Act4.ppt - Introducing Adam Morton

Romeo & Juliet
Act 4
Act IV, Scene i - Summary
 Paris tells the Friar of the wedding (in two days)
 Friar is shocked at haste - it ‘should be slowed’
 Juliet cool towards Paris, cleverly sidesteps his
compliments; Paris is affectionate towards her
 Paris leaves and Juliet threatens to take ‘this
bloody knife’ and kill herself if no help given
 The Friar offers Juliet a sleeping potion which
will induce a coma-like state for 42 hours
 She will lie alone in her chamber (on Wed night)
 Everyone will believe she is dead, and Romeo
will be sent for and they will escape to Mantua
 Juliet agrees instantly
 The dramatic tension in the scene is created
through the meeting of Paris and Juliet
 Juliet and Paris engage in rigid, formal talk
 Paris tries to engage Juliet but she is quick to
respond and curt in manner
 He is courteous suitor, while Juliet proves her
nimble mind as she evades Paris’s questions and
Juliet’s Strength
 She is surprised to find Paris at the Friar’s yet she
presents herself as composed and confident
 She describes the horrors she is prepared to face
rather than marry Paris highlighting her bravery
and the depth of her love for Romeo
 Juliet is prepared to take her life rather than be
without Romeo
 The Friar states that if she has ‘the strength of
will’ to kill herself, then she will have the
courage to take the potion
 She makes this decision quickly suggesting her
determination and resolution to try anything to be
with Romeo
This scene is defining moment in the
structure of the play
In this scene, Juliet’s decision to accept the
Friar’s potion demonstrates her
– commitment to defying her father’s rule
– asserting her independence
– accepting her resolution to die in order to be
with Romeo
Romeo and Juliet - Parallel
 Juliet’s conversation with the Friar parallels Act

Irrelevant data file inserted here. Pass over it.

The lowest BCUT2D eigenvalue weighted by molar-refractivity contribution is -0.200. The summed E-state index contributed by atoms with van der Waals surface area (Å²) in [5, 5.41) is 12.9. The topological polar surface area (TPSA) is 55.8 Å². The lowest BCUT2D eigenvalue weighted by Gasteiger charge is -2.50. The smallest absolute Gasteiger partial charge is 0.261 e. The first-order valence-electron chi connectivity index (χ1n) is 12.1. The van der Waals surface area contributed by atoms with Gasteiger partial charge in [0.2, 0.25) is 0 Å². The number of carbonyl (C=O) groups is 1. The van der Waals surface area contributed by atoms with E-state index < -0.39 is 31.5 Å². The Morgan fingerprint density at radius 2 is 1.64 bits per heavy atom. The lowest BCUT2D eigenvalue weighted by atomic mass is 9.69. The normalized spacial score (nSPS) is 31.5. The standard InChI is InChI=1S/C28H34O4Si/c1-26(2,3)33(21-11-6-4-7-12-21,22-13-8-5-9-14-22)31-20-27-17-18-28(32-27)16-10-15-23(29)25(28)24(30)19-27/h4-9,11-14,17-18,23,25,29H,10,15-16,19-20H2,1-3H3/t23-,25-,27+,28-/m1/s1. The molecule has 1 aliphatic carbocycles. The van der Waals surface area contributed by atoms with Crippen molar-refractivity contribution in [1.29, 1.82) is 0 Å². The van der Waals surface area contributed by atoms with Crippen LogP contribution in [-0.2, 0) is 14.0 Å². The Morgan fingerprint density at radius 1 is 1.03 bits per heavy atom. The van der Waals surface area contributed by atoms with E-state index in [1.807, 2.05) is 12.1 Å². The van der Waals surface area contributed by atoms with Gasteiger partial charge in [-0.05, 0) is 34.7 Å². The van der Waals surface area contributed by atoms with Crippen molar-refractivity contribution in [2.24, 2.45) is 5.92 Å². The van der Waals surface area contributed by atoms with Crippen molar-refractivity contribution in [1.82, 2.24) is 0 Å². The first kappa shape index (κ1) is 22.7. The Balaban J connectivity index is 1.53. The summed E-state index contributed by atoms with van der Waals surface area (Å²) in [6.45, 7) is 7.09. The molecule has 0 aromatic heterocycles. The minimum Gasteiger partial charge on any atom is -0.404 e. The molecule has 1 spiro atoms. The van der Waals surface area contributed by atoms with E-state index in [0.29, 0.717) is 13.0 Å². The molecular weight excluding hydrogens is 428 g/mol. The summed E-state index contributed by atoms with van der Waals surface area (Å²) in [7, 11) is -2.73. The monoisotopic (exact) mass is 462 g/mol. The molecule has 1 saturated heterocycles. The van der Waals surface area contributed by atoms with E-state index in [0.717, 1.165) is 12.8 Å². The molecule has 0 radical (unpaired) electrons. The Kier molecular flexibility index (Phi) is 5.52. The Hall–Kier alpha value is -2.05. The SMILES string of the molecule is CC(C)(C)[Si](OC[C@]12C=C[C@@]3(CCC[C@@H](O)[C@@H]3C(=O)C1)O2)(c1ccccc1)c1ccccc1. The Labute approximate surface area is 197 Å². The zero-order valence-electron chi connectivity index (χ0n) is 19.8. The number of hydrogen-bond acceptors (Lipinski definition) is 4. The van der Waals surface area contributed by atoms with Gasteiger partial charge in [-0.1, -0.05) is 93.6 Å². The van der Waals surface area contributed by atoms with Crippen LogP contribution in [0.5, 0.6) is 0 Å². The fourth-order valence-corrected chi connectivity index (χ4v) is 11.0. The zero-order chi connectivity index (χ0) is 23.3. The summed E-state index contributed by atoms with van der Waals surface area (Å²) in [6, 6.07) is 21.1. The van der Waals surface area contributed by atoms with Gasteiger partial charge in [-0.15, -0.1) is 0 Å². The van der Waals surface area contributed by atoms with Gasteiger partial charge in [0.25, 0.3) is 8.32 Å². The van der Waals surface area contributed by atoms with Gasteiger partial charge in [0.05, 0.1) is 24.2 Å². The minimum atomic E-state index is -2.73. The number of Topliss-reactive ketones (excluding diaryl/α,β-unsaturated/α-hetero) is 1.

III, Scene 3 with Romeo when he threatens to kill
 Juliet, like Romeo, now believes that only death
can offer a solution to her dilemma: “Be not so
long to speak. I long to die / If what thou speak’st
speak not of remedy.”
 As always, Rome and Juliet mirror each other’s
Friar and Fate
 The Friar uses his knowledge of flowers and
herbs when thinking of the potion
 In Act II, scene iii, the Friar described the dual
qualities of plants that are capable of healing yet
have the power to act as a poison
 The Friar’s plan offers hope for Juliet, but due to
the influence of fate, becomes the vehicle of the
At the end of this scene:
Juliet has found an ally
The Friar has proven himself to be wily,
scheming and inventive in aiding Romeo
and Juliet
BUT can he be trusted?
Paris appears to be genuinely interested in
Act IV, Scene ii - Summary
 Juliet returns home where she surprises her
parents by sweetly capitulating to the wedding
 Capulet is so pleased, that he insists on bringing
the wedding forward by one day (to the
Wednesday morning)
 Lady Capulet protests, saying it does not leave
enough time to prepare, but the euphoric Lord
Capulet states he will prepare everything
 Juliet is now to be married the following morning
 This will affect the Friar’s arrangements to let
Romeo know of their plans
 Here, fate twists Juliet’s fortunes once again
 Capulet, in his impulsive zeal, complicates the
Friar’s plan by moving the wedding forward a
full day
 Juliet must take the potion that night and lapse
into a suspended state 24 hours sooner than the
Friar had anticipated
 This development reduces the amount of time the
Friar will have to notify Romeo in Mantua
Juliet - Duplicitous
 Juliet pretends to acquiesce to Capulet’s plan
 She reveals enthusiasm which is somewhat
genuine since she feels hope in the potion
 She reveals her ability to pretend and her
perception in working out what others want
 Juliet displays duplicity as she describes her
meeting with Paris saying she gave him, “what
becomed love I might / Not stepping o’er the
bounds of modesty.”
 She also pretends to prepare for the wedding
while preparing for her presumed death
 She has emotionally removed herself from those
who have betrayed her
Lord Capulet
 Capulet is characteristically impulsive, rash, and
 His blind enthusiasm leads him to insist that his
entire family and staff work through the night to